Did you know that highly likable bosses are still a rare commodity? If you would like to be in that category, look at these sobering statistics for a moment.
According to one survey carried out by Accenture, 31% of workers leave because they do not like their boss. In the Gulf states, that number rises to 44%. That is almost half! Looks like an uphill task. Read on to discover what highly likable bosses do differently.
1. They cut meetings to a minimum.
Workers hate meetings and resent the amount of time spent on them. Intelligent managers know this and are aware that a whopping 37% of employee time is spent on meetings. They prune meetings to a bare minimum and ensure that there is a time limit on them. Bosses chair the meetings to make sure this happens and adhere strictly to the agenda.
2. They are accessible.
Some bosses build a cordon round themselves. They have minions who slavishly keep people out. The message is that the bosses are busy and staff naturally feel that they cannot easily approach them with a problem. It is a well established fact that employees work much better for a boss they like and respect.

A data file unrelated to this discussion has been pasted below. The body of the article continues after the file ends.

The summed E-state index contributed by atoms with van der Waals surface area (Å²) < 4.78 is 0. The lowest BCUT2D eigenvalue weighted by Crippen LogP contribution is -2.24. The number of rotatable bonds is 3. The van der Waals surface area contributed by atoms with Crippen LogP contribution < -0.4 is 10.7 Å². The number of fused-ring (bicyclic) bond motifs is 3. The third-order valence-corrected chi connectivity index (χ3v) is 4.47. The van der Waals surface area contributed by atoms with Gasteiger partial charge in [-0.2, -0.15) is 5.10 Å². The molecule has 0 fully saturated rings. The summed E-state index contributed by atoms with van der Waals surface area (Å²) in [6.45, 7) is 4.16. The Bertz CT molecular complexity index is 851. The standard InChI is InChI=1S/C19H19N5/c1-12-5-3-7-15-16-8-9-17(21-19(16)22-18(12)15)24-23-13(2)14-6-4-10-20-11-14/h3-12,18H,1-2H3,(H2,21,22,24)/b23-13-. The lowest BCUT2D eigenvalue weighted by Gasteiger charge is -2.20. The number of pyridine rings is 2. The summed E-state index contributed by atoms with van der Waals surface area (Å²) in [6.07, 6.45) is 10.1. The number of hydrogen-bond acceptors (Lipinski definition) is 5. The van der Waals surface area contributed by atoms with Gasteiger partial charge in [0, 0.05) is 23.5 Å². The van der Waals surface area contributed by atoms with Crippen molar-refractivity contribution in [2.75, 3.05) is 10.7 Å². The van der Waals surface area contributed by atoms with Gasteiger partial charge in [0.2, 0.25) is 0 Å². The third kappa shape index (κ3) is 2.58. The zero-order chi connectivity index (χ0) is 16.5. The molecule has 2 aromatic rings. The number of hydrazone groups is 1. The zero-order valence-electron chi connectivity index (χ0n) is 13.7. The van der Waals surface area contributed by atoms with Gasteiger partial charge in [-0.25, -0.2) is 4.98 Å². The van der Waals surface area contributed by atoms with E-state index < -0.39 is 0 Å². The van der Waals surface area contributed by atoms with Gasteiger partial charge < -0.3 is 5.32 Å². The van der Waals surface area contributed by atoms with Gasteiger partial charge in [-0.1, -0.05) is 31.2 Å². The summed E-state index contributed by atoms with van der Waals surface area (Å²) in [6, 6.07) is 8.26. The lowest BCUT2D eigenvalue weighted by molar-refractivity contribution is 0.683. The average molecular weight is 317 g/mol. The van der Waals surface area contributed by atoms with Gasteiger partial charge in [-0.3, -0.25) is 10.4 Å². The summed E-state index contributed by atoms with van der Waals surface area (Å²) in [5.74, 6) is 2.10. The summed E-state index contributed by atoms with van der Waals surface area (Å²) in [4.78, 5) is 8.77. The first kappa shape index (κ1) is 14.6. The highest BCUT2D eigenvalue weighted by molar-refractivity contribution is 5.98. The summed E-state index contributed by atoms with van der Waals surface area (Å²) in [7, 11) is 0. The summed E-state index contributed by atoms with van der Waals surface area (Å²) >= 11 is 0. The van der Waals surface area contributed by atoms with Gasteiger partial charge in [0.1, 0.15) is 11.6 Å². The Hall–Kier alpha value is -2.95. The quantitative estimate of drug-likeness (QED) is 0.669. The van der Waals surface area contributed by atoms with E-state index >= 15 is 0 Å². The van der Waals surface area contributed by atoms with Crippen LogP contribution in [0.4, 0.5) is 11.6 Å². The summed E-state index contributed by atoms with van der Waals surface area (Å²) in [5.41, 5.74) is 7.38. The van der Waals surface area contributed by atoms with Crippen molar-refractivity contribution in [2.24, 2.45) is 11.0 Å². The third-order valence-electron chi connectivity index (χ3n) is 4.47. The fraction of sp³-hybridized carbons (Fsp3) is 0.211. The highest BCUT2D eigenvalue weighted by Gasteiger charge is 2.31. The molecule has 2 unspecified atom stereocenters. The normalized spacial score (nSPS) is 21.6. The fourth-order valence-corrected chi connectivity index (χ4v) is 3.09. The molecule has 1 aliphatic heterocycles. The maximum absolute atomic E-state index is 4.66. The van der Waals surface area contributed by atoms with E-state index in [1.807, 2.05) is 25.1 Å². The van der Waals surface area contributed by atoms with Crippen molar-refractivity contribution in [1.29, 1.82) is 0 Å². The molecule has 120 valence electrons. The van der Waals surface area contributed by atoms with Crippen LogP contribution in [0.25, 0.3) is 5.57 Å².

Popular bosses welcome suggestions from staff and always have an open door policy, which they actually put into practice. They understand that the key to any successful business is a happy, motivated staff who are consulted and appreciated.
“A leader is best when people barely know he exists, not so good when people obey and acclaim him, worse when they despise him. But of a good leader who talks little when his work is done, his aim fulfilled, they will say: We did it ourselves.” —Lao-Tzu
3. They are 100% reliable.
Reliability is a two-way process. It permeates a successful company. But the highly likeable bosses know that they have to deliver on the following:
- decisions are followed through
- tasks are completed on time
- they are prepared and on the ball
- they are punctual
- they lead their teams with a mix of persuasion and firmness
“You do not lead by hitting people over the head—that’s assault, not leadership.” —Dwight Eisenhower
4. They delegate successfully.
The key to successful delegation is that bosses know what to let go, so that they can concentrate on top priorities. They also know that they can delegate the task to employees and show them that this is developing their skills and training. Employees see a delegated task as an opportunity for empowerment and a great chance to acquire new skills. They also realize how their work fits into the bigger picture. Highly likeable bosses can do this very skilfully.
“Delegating work works, provided the one delegating works, too.” —Robert Half
5. They are flexible.
Interesting research shows that where employees have flexible bosses, they suffer fewer health problems. It has a positive effect in less absenteeism too.
Employees need more flexibility when it comes to caring for sick children or parents. They should also be given the possibility of choosing their work schedule if it does not interfere with offering customer service or productivity.